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Why the Democrats Are Happy Warriors

5 minute read
Joe Klein

Congressman Rahm Emanuel of Illinois had a nice moment on Meet the Press about a month ago. He said Democrats would run on their “ideas” in the 2006 congressional elections. “But what are the Democratic ideas?” moderator Tim Russert asked skeptically. Emanuel proceeded to rattle off five big ones, which seemed to shock Congressman Tom Reynolds of New York, his Republican debate opponent. “Those are the first solutions that have come out of [any Democrat’s] mouth,” Reynolds said.

No doubt “solutions” was a slip–but the notion that “Democratic ideas” might not be an oxymoron represented one small step forward for the perpetually benighted Donkey party.

And so, on Election Day of 2005, I checked in with Emanuel at the Democratic Congressional Campaign Committee (DCCC) offices–he’s the current chairman–and asked him to elaborate. He responded with a rat-a-tat of ideas and expletives, a joyousness unknown to Dems in recent years. But then, Emanuel, a former ballet dancer and Clinton White House capo, has always seemed a human amphetamine. I kept asking him to slow down as I took notes. He wouldn’t, but here’s the general idea:

•Expand support for higher education. “Make college as universal in the 21st century as high school was in the 20th”; three out of four jobs in the new, high-tech economy require two years or more of higher education.

•Create a National Institute of Science and Engineering, like the National Institutes of Health (NIH). Funding for the NIH has quadrupled since the 1980s, from $7 billion to $28 billion. “That’s why we lead in pharmaceuticals and medical technology.” Funding for science has been stagnant–about $5 billion–during that period. “I’d quadruple it and concentrate on nanotechnology, broadband and energy.”

•Promote energy independence. Reduce foreign oil by 50% in 10 years. Create a hybrid economy. Use government contracts and tax incentives to boost solar and wind power.

•”You got a job, you got health care.” Give the uninsured vouchers–“I’m not afraid of vouchers”–for use in the insurance system that covers federal employees. Basic coverage, nothing fancy.

•Organize a bipartisan summit on the budget. Balance it. Everything on the table–loopholes, pork, Bush tax cuts. “And then you gotta have a reform piece,” Emanuel hydrofoiled. “Actually, that should come first. Clean up the relationship between lobbyists and legislators, same way we did donors and candidates. This place is a cesspool–gotta address the gifts, free trips, the revolving-door lobbying jobs for staff members.”

Whew. None of the ideas were exactly new, and there weren’t many details, and none of them addressed the Democrats’ weakest issues, national security and foreign policy. But they had the virtue of matching the public mood, which seems to be shifting back toward Clintonian moderation after a season of Republican neglect of long-term economic and social planning. The current corporate jitters over health care and pension costs indicate that it may be time to revive discussion of a national universal-coverage plan; the public annoyance with high oil prices and the endless war in Iraq suggest that a real energy-independence plan–and a larger effort to regain our scientific edge–might be popular too.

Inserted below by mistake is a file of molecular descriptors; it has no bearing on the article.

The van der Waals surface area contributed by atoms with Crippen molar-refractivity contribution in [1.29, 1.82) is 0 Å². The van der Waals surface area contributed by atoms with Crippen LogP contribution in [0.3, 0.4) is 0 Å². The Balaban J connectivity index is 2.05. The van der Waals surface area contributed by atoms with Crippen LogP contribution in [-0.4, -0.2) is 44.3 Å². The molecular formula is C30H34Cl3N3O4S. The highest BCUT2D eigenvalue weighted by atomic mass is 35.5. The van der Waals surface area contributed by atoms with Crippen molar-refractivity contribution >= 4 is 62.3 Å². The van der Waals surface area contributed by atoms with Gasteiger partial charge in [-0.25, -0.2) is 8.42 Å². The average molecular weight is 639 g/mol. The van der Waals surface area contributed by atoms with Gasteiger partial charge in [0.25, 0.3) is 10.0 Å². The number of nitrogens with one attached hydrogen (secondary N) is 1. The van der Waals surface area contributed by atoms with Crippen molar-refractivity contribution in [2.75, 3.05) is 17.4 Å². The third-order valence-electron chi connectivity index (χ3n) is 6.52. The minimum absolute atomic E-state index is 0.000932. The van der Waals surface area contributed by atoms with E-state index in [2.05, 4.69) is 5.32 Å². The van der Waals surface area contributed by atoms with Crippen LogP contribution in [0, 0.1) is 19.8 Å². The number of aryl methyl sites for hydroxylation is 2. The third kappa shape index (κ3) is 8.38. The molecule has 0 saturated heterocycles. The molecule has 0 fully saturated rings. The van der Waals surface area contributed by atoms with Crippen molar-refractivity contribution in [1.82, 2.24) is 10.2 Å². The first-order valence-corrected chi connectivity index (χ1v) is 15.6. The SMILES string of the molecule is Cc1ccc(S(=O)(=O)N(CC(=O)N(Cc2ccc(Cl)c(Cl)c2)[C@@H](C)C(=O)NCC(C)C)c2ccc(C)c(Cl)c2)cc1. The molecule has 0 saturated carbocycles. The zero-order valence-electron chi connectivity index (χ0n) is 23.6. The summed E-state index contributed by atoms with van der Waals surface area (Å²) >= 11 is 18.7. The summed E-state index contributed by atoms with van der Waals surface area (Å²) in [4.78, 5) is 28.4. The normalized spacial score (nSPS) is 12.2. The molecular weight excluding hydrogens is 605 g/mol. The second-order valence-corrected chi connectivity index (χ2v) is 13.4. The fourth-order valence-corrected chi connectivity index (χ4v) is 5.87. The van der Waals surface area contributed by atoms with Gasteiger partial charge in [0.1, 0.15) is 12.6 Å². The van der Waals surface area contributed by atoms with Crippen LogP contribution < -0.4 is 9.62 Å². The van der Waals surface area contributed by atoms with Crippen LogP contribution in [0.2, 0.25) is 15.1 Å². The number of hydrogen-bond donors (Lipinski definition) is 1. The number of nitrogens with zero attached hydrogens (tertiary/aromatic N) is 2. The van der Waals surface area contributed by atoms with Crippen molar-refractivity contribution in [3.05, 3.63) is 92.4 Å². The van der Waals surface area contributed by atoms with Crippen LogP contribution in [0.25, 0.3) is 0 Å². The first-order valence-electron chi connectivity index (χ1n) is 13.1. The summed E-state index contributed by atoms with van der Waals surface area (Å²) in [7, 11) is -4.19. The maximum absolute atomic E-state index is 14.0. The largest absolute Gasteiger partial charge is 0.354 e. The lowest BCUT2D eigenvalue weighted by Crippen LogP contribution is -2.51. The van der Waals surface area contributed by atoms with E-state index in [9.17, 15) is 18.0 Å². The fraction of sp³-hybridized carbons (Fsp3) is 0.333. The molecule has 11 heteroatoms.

“We want to have a big election next year,” Emanuel told me. “Big ideas. Everything on the table.” He was alluding to the party’s recent tendency toward mingy, small- bore campaigns. In 2002, many Democratic consultants advised their candidates not to dispute the President on his tax cuts and plans for war in Iraq–and limited the campaign to ho-hum topics like prescription-drug plans and blaming Bush for the economic downturn without offering a remedy. As a result, the Democrats lost ground in the House and control of the Senate; and they gave up still more seats in John Kerry’s wishy-washy 2004 presidential run. This time the model is Newt Gingrich’s Contract with America campaign of 1994, in which Republicans across the country ran on the same 10 reforms and took control of the House after 40 years. “We’re going to have all our candidates on the Capitol steps” just as Gingrich did, Emanuel says, “and we’re going to put ad money behind it.”

There are problems. These are Democrats, after all. They remain muddled on Iraq. Their special-interest groups, especially the teachers’ unions, were strengthened last week by the defeat of Arnold Schwarzenegger’s California reform initiatives. The teachers spent a shameful $7 million to defeat a mild proposal to delay eligibility for tenure from two to five years of classroom experience. Worse, congressional districting reforms failed in both California and Ohio; two decades of questionable gerrymandering deals, especially between white Republicans and black Democrats in the South, has increased minority representation but decreased the number of House districts where Democrats can expect to compete. A Democratic House or Senate in 2006 remains a long shot, at best. Still, it’s fun to watch Rahm Emanuel in full flight, riffing at warp speed, bouncing off the walls–a Democratic operative as happy warrior for a change. •

To see a collection of Klein’s recent columns, visit time.com/klein

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